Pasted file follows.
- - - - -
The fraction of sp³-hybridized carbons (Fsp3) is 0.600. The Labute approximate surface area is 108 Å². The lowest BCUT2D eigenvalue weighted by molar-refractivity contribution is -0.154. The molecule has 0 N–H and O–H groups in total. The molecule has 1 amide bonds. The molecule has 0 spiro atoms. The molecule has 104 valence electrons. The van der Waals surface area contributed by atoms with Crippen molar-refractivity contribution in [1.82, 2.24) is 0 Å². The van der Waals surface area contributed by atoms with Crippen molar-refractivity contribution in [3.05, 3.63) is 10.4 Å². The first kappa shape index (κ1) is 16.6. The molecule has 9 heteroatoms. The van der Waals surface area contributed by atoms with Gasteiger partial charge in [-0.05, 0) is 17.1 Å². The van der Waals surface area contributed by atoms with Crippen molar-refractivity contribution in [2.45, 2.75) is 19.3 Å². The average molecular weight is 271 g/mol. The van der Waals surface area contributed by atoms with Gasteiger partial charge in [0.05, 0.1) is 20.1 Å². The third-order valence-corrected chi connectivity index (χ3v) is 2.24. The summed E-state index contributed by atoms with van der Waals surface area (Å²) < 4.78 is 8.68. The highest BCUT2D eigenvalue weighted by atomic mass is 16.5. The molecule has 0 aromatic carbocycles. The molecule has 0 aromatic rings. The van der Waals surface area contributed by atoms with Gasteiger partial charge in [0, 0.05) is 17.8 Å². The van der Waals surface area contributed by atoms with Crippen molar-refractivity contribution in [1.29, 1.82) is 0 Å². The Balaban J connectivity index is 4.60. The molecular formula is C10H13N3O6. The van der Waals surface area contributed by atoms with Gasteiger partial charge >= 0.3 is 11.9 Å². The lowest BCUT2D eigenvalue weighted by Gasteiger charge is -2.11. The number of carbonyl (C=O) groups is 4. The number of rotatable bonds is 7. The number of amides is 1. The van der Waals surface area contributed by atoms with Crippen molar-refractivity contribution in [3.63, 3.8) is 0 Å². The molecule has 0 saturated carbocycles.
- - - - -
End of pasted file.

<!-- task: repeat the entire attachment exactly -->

The fraction of sp³-hybridized carbons (Fsp3) is 0.600. The Labute approximate surface area is 108 Å². The lowest BCUT2D eigenvalue weighted by molar-refractivity contribution is -0.154. The molecule has 0 N–H and O–H groups in total. The molecule has 1 amide bonds. The molecule has 0 spiro atoms. The molecule has 104 valence electrons. The van der Waals surface area contributed by atoms with Crippen molar-refractivity contribution in [1.82, 2.24) is 0 Å². The van der Waals surface area contributed by atoms with Crippen molar-refractivity contribution in [3.05, 3.63) is 10.4 Å². The first kappa shape index (κ1) is 16.6. The molecule has 9 heteroatoms. The van der Waals surface area contributed by atoms with Gasteiger partial charge in [-0.05, 0) is 17.1 Å². The van der Waals surface area contributed by atoms with Crippen molar-refractivity contribution in [2.45, 2.75) is 19.3 Å². The average molecular weight is 271 g/mol. The van der Waals surface area contributed by atoms with Gasteiger partial charge in [0.05, 0.1) is 20.1 Å². The third-order valence-corrected chi connectivity index (χ3v) is 2.24. The summed E-state index contributed by atoms with van der Waals surface area (Å²) < 4.78 is 8.68. The highest BCUT2D eigenvalue weighted by atomic mass is 16.5. The molecule has 0 aromatic carbocycles. The molecule has 0 aromatic rings. The van der Waals surface area contributed by atoms with Gasteiger partial charge in [0, 0.05) is 17.8 Å². The van der Waals surface area contributed by atoms with Crippen molar-refractivity contribution in [1.29, 1.82) is 0 Å². The Balaban J connectivity index is 4.60. The molecular formula is C10H13N3O6. The van der Waals surface area contributed by atoms with Gasteiger partial charge >= 0.3 is 11.9 Å². The lowest BCUT2D eigenvalue weighted by Gasteiger charge is -2.11. The number of carbonyl (C=O) groups is 4. The number of rotatable bonds is 7. The number of amides is 1. The van der Waals surface area contributed by atoms with Crippen molar-refractivity contribution in [3.63, 3.8) is 0 Å². The molecule has 0 saturated carbocycles.